It is worth noting that photographer Eriberto Oriol knows exactly where to find the best Ensendada-style fish tacos on L.A.’s East Side. On the surface, he doesn’t look like the Chicano patriarch who paid his dues in the movimiento as a political activist or militant ’60s radical. Neither does he bear resemblance to the working stiff, barrio veterano or vato ruco who still keeps a wool Pendelton and a pair of Stacey Adams wingtips in his closet for special occasions.
However, like both of the aforementioned East Los archetypes, he qualified for an AARP membership card more than a few years ago. With a camera on his shoulder as an extension of his unassuming, thoughtful, but undiminished revolutionary spirit, he is considerably taller than my own pops, and probably taller than yours. Wearing a Stevie Ray Vaughn soul patch gone grey and khaki shorts, he looks more like a retired Malibu or Imperial Beach surfer who isn’t quite ready to hand over his longboard. He posts his photo work at www.forbiddenartla.com, a site he set up years ago. He is, inarguably, the kind of cool, laid back, way firme father worth knowing AND celebrating.
Just ask his son Estevan, a former tour manager for two seminal, LA-bred Rap/Rock hybrid acts, House of Pain and Cypress Hill. An internationally acclaimed documentary and celebrity photographer, video director, music industry visionary and urban cultural icon, Estevan Oriol has helped define and even glamourize urban Chicano style and sensibility for over two decades.
By the time he joined Mr. Cartoon, the maverick tattoo ink-slinger to the stars, to kick start the latter’s Joker Brand street fashion and apparel line in 1996, the younger Oriol had already blazed a trail along the Sunset Strip so significant, that it helped, one could argue, pave the way for a brief but memorable cholo-homeboys-as-rock-stars era at the famed Rainbow Room, The Viper Room and Jumbo’s Clown Room, among other notorious Hollywood bad boy hang outs.
His 1995 image of a sultry Chicana with long, synthetic, and exquisitely manicured fingernails holding her right hand up and using her index finger and thumb to form the letter “L” while extending her left index and middle fingers downward in a kind of inverted peace sign just in front of her right thumb to form the letter “A” has become as synonymous with Los Angeles as the Hollywood sign. Depicting a hand-sign approximation of the interlocking L.A. Dodgers logo, the enduring image evokes an alluring yet defiant gangbanger culture. Unsurprisingly, the black and white photo continues to spawn a steady volume of adulatory— and ultimately flattering—knock-offs by imitators and plagiarists from here to Tokyo, among them retail fashion giant H & M and Italian-based fashion chain Brandy Melville, who Estevan Oriol brought suit against for infringement in 2013.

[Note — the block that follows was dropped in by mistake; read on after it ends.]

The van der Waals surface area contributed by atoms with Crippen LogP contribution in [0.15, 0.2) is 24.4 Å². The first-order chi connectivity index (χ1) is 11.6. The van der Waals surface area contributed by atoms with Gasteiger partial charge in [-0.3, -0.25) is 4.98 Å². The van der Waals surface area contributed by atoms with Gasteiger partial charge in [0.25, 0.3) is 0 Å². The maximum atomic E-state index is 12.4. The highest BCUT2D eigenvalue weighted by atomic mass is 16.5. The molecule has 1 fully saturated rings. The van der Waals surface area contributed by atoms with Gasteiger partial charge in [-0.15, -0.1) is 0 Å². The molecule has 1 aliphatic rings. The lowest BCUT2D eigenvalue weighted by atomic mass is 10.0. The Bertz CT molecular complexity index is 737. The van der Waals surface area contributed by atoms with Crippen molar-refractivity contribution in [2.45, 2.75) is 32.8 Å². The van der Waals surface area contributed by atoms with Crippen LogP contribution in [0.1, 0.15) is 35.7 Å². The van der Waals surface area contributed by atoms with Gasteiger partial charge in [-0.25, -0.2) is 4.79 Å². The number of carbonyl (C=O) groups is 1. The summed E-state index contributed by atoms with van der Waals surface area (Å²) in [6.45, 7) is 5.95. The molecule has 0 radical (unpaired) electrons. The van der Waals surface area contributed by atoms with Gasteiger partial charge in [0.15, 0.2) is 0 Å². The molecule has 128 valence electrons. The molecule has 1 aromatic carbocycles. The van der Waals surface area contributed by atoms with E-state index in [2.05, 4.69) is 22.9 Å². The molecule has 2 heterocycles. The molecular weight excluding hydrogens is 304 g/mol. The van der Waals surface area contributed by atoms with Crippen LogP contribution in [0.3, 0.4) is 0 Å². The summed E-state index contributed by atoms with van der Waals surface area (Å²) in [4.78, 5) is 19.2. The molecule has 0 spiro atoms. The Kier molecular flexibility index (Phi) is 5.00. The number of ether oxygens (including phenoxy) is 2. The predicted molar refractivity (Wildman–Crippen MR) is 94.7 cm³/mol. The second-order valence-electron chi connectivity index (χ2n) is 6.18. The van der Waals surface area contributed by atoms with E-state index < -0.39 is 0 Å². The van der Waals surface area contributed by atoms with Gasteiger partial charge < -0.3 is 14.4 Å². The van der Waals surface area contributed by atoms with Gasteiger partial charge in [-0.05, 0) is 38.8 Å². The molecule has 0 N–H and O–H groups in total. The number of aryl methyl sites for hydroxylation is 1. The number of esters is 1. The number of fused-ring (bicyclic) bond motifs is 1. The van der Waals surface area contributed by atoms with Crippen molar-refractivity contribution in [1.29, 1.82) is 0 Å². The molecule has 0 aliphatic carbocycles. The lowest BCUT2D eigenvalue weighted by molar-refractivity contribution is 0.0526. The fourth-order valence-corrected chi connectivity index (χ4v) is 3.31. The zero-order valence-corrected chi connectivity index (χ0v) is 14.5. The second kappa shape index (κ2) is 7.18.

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Estevan is apt to simply shake his head. In most cases, those recreating his famous L.A. Fingers as tattoos, decals—or the predictable, ready-made for Día de los Muertos versions that feature bony skeleton fingers throwing up the infamous sign—have no idea whose work it is they are emulating. Or if they are familiar with his name, they are unaware that his photographs of Kanye West, Snoop Dogg, Danny Trejo, Ryan Gosling, Adrian Brody—and yes, Pacino, Deniro and Hopper, among others, because, well, it’s true—have been published and exhibited internationally.
Too busy monitoring their own Instagram and Snapchat traffic, millennials would be surprised to learn that a short list of his directing credits includes videos for Cypress Hill, Blink-182 and P.O.D., as well as a newly released short documentary on several legendary East L.A. boxing gyms. But none of those things matter on a mild afternoon just east of Mariachi Plaza in Boyle Heights as the pair drop into Casa Fina Restaurante & Cantina.
Sitting down to a nostalgic plate of ground beef served in crunchy corn tortilla taco shells at the new eatery launched by writer Josefina López (Real Women Have Curves), he explains that it was his father who gave him the older spare camera that he first used to photograph the things he saw around him as an integral part of both the urban music scene and the complex, often misunderstood Chicano street culture that fueled everything from lowriding and tattoo art to fashion and barrio-centric accessories.
“He knew I was into lowriding, the car clubs and the bikes. And he was the first one who suggested I should try to document that world, that lifestyle,” says Estevan. “At first, it was a little weird, because the only people you would see with cameras around their necks were the tourists.”
For Estevan, raised in Santa Monica, the camera and the subtle nudge of encouragement from his father that came with it were not just warm, family overtures. Describing the weekends and holidays spent in San Diego with his dad before becoming a teenager, his voice is not awestruck or loaded with reverence. But it does echo with the sort of pride that keeps the memories of his father shooting pictures in the service of social justice and neighborhood empowerment vivid even 40 years later.
“I saw him… documenting… Balboa Park, rollerskaters… El Centro [Cultural de la Raza]. And then we’d go down to Chicano Park and Logan Heights,” the younger Oriol recounts. “[He and] all his friends were… either the muralists or the guys involved in the issues that the murals were about. He was working at the Chicano Federation. They were fighting to get access to the water because the waterfront was blocked off by the tuna industry and junkyards.”